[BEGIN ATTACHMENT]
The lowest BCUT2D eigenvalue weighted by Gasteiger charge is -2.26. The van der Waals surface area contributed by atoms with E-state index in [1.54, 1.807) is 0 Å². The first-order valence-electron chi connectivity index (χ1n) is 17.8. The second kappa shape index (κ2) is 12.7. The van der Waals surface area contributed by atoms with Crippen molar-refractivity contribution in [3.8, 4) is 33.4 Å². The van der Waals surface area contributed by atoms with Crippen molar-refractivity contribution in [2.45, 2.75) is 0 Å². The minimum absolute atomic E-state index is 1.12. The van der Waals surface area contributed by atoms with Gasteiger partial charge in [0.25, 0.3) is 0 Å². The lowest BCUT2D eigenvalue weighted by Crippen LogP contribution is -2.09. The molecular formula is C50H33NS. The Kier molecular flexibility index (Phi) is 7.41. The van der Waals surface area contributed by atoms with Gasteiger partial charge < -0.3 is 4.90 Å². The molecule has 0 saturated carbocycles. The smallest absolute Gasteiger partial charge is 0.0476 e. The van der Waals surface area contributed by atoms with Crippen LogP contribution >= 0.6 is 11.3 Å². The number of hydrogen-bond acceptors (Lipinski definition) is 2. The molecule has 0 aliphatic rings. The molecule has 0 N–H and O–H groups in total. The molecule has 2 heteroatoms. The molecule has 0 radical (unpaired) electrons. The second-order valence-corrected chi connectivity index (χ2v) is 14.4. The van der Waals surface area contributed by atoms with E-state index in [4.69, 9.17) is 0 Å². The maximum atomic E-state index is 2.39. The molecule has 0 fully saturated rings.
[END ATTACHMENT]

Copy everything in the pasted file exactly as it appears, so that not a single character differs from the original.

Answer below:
The lowest BCUT2D eigenvalue weighted by Gasteiger charge is -2.26. The van der Waals surface area contributed by atoms with E-state index in [1.54, 1.807) is 0 Å². The first-order valence-electron chi connectivity index (χ1n) is 17.8. The second kappa shape index (κ2) is 12.7. The van der Waals surface area contributed by atoms with Crippen molar-refractivity contribution in [3.8, 4) is 33.4 Å². The van der Waals surface area contributed by atoms with Crippen molar-refractivity contribution in [2.45, 2.75) is 0 Å². The minimum absolute atomic E-state index is 1.12. The van der Waals surface area contributed by atoms with Gasteiger partial charge in [0.25, 0.3) is 0 Å². The lowest BCUT2D eigenvalue weighted by Crippen LogP contribution is -2.09. The molecular formula is C50H33NS. The Kier molecular flexibility index (Phi) is 7.41. The van der Waals surface area contributed by atoms with Gasteiger partial charge < -0.3 is 4.90 Å². The molecule has 0 saturated carbocycles. The smallest absolute Gasteiger partial charge is 0.0476 e. The van der Waals surface area contributed by atoms with Crippen LogP contribution >= 0.6 is 11.3 Å². The number of hydrogen-bond acceptors (Lipinski definition) is 2. The molecule has 0 aliphatic rings. The molecule has 0 N–H and O–H groups in total. The molecule has 2 heteroatoms. The molecule has 0 radical (unpaired) electrons. The second-order valence-corrected chi connectivity index (χ2v) is 14.4. The van der Waals surface area contributed by atoms with E-state index in [4.69, 9.17) is 0 Å². The maximum atomic E-state index is 2.39. The molecule has 0 fully saturated rings.